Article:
As the fastest-growing segment of the Canadian population, Indigenous youth represent the future of their communities.

As a steward of the Aboriginal Sport, Recreation and Physical Activity Strategy, a comprehensive long-term plan designed to support a healthier future for Indigenous communities, families and individuals throughout British Columbia, the Indigenous Sport, Physical Activity and Recreation Council (I·SPARC) uses sport, physical activity and recreation to share the benefits of living healthy, active lifestyles to help enhance self-esteem, confidence and life skills that translate into positive life choices.

Lara Mussell Savage, the Director of Sport for I·SPARC, says, “I see the power of sport every day. We refer to sport as being good medicine for our communities and our people. It brings life skills and it influences positive choices. It not only improves our physical being, but our spiritual being.”

In 2017, I·SPARC delivered more than 356 youth sport development camps to 200 Indigenous communities, organizations and schools, impacting more than 11,000 youth across British Columbia. As a part of their programming, I·SPARC works with each community to develop youth-inspired activities that meet the needs of that particular community.

Savage says the Build the Field grant from the N7 Fund helps enhance their programs by providing multi-week sports camps and long-term programing, particularly for rural and isolated communities within the province. “Many of these communities have limited access to sport activities,” said Savage. “The funding from N7 helps us reach these folks and helps build capacity.”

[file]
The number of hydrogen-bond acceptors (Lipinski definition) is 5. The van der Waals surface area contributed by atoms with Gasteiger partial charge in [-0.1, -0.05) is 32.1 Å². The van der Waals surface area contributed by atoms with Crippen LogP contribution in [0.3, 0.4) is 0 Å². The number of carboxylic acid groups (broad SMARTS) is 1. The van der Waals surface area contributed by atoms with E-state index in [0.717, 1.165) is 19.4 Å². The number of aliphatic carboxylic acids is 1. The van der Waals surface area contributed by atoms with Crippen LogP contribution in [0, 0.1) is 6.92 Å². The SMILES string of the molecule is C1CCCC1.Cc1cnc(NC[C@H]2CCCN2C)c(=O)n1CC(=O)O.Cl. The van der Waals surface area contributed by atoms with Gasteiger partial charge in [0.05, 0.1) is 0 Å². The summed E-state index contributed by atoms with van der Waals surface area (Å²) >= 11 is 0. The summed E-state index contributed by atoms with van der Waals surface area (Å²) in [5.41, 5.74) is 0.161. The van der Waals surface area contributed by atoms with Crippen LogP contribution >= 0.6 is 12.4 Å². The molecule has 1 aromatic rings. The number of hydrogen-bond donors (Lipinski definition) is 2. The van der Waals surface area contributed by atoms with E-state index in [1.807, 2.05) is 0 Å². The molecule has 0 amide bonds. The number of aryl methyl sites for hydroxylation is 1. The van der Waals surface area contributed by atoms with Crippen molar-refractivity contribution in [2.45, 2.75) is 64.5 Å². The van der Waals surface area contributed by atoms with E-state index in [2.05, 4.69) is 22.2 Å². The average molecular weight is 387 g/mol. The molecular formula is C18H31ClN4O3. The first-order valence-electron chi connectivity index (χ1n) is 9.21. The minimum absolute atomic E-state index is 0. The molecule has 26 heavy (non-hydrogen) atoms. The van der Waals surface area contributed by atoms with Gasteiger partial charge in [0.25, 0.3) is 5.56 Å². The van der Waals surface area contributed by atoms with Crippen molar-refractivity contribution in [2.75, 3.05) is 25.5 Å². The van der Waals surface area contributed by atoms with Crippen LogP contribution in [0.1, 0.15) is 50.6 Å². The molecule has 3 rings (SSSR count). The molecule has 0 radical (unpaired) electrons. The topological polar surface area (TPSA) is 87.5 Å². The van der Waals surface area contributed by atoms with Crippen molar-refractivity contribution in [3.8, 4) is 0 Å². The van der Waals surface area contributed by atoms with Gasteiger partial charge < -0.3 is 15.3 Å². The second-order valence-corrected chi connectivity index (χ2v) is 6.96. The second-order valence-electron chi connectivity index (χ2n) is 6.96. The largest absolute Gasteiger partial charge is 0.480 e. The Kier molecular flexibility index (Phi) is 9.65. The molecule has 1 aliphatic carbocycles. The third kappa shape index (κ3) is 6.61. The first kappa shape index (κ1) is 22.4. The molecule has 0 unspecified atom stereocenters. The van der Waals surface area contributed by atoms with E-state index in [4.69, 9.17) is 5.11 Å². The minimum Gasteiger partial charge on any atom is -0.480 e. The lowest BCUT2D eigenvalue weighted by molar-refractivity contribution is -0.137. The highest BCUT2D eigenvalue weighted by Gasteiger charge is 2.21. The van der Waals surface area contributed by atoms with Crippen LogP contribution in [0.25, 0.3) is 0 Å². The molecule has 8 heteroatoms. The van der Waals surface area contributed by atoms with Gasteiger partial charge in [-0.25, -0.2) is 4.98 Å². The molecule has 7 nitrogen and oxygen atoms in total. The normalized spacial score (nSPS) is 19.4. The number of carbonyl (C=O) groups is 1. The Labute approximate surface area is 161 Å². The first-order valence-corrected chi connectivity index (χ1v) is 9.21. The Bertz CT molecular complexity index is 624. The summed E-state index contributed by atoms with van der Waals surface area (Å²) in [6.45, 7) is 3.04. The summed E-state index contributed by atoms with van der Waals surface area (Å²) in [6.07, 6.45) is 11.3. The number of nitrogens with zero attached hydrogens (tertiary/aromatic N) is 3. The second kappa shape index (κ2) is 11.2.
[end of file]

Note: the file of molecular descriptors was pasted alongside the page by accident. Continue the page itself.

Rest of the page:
In the rural community of Oliver, British Columbia, youth from the Osoyoos Indian Band worked in tandem with I·SPARC to start an Indigenous archery club called the “Twisted Arrows” in 2013. Within the community of just over 500 people, more than 120 kids regularly participate in the archery club. In 2014 and 2017, several of their young archers competed for Team BC at the North American Indigenous Games. For many of the youth in the program, the “Twisted Arrows” club has given them the opportunity to travel and experience new things and places. Their involvement with the program also promotes positive interaction with their community.

“The kids really connect to it, because archery is a part of who we are as it’s a traditional practice that we’ve done for thousands of years,” says team coach Sonya Jensen. “The community is blown away by the success that the team has achieved, and they really like that the kids are connecting to our culture in a positive way.”

Savage says the success of the “Twisted Arrows” club is in great part due to Coach Jensen. “The kids really look up to her and together they have created something wonderful. We’re really grateful to the support from N7 that helps us provide programs like this that allow us to respect cultural protocols through holistic programs with amazing benefits for all involved.”